It is common for older adults to experience vision loss. Many think it is just a normal part of aging, but it does not have to be. There are many steps to reduce the risk of losing your vision. And it starts by knowing more about age-related macular degeneration (ADM).
What Is age-related Macular Degeneration?
Age-related macular degeneration is an eye problem that causes central vision loss. People with this condition cannot see fine details, no matter if they are near or far. It can make doing certain activities, like reading, cooking, driving, and any other close-up work, harder.
AMD happens when aging causes damage to a part of the retina called the macula. The macula processes what you see directly in front of you. So, when you develop AMD, only your central vision is compromised. The side or peripheral vision remains unaffected.
Types of Age-Related Macular Degeneration
There are two primary types of AMD:
Dry AMD: Around 80% of people with AMD have this type. With this condition, the macula gets thinner as the person ages. The condition’s progress is gradual. It happens in three stages: early, intermediate, and late. The progress is slow and gradual.
Wet AMD is less common than the dry form but more damaging. It happens when abnormal blood vessels start growing and leaking fluid and blood beneath the retina. With this type, a person can have severe or permanent loss of central vision.
Age-Related Macular Degeneration Symptoms
AMD symptoms vary depending on the form and stage. Dry AMD, at its early stage, usually causes no symptoms. Only until it reaches an intermediate stage may you experience symptoms like trouble seeing in low lighting or mild blurriness of what is in front of you.
If you have the wet form, straight lines may look wavy, and colors may seem dull. There may also be a blurry area or blind spot that gets bigger over time near the center of your vision.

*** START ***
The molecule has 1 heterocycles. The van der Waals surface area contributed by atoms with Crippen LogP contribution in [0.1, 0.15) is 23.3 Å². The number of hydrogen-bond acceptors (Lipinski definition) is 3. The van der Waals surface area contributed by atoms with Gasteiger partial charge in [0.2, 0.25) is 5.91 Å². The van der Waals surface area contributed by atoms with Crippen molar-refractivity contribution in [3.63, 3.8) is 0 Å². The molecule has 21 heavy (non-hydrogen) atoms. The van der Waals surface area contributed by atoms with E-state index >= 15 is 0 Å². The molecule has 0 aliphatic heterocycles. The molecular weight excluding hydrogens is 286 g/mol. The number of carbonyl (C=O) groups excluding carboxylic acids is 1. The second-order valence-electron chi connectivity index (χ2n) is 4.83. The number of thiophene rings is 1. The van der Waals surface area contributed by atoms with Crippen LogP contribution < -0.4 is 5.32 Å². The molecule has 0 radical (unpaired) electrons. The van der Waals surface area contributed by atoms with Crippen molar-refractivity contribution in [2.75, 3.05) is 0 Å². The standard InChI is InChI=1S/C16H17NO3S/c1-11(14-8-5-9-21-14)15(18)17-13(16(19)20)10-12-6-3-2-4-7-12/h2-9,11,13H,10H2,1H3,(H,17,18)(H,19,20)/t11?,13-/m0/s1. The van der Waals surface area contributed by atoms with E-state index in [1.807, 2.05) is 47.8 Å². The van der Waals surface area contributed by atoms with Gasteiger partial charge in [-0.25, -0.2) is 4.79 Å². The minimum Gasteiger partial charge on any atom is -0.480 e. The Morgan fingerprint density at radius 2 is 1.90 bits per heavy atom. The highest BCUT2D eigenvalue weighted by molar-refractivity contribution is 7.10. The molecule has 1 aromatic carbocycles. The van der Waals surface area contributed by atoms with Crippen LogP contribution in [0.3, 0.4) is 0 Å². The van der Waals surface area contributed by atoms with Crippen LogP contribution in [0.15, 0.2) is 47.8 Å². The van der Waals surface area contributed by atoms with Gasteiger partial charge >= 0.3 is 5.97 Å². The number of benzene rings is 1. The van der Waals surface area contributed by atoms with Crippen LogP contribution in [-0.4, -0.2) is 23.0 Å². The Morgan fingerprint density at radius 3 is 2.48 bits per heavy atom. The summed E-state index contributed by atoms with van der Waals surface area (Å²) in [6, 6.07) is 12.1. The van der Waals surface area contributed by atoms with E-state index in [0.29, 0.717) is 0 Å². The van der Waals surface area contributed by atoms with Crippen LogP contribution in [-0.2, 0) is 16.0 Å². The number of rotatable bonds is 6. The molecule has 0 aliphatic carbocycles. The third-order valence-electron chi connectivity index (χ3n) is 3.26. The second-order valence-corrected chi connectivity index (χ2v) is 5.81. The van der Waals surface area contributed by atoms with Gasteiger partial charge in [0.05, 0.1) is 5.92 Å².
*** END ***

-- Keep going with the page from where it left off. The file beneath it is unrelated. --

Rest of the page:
Who Is at Risk for age-related Macular Degeneration?
AMD affects people over 50 who are fond of eating a diet rich in saturated fat, smoke, and have high blood pressure. There is also a higher risk of acquiring this condition if you are Caucasian or come from a family with a history of AMD.
Age-Related Macular Degeneration Treatment
AMD treatment depends on the form and stage. The early stage of dry AMD has no treatment yet. The eye doctor may recommend regular eye examinations to monitor your condition. At the intermediate level, you may be given special dietary supplements. There is no treatment for late-dry AMD.
If you have wet AMD, anti-VEGF injections and laser treatment may help prevent further vision loss.
Can You Lower the Risk of AMD?
The Centers for Disease Control and Prevention predict that the number of older Americans will nearly double in 2050. If you have not reached the age at which you are at risk of developing AMD, it is best to take precautionary measures. Make sure you exercise, avoid smoking, eat healthy foods, take vitamins and minerals, and see your eye doctor regularly.
Age-related macular degeneration does not have to take away the joy of the senior years. Learn about the condition and seek medical help, and this disease will be less likely to affect your life.
If you want to know more about macular degeneration, visit Fier Eye Care & Surgery Center offices in Port St. Lucie or Stuart, Florida. To book an appointment, call 772-400-2400 or 772-286-0007.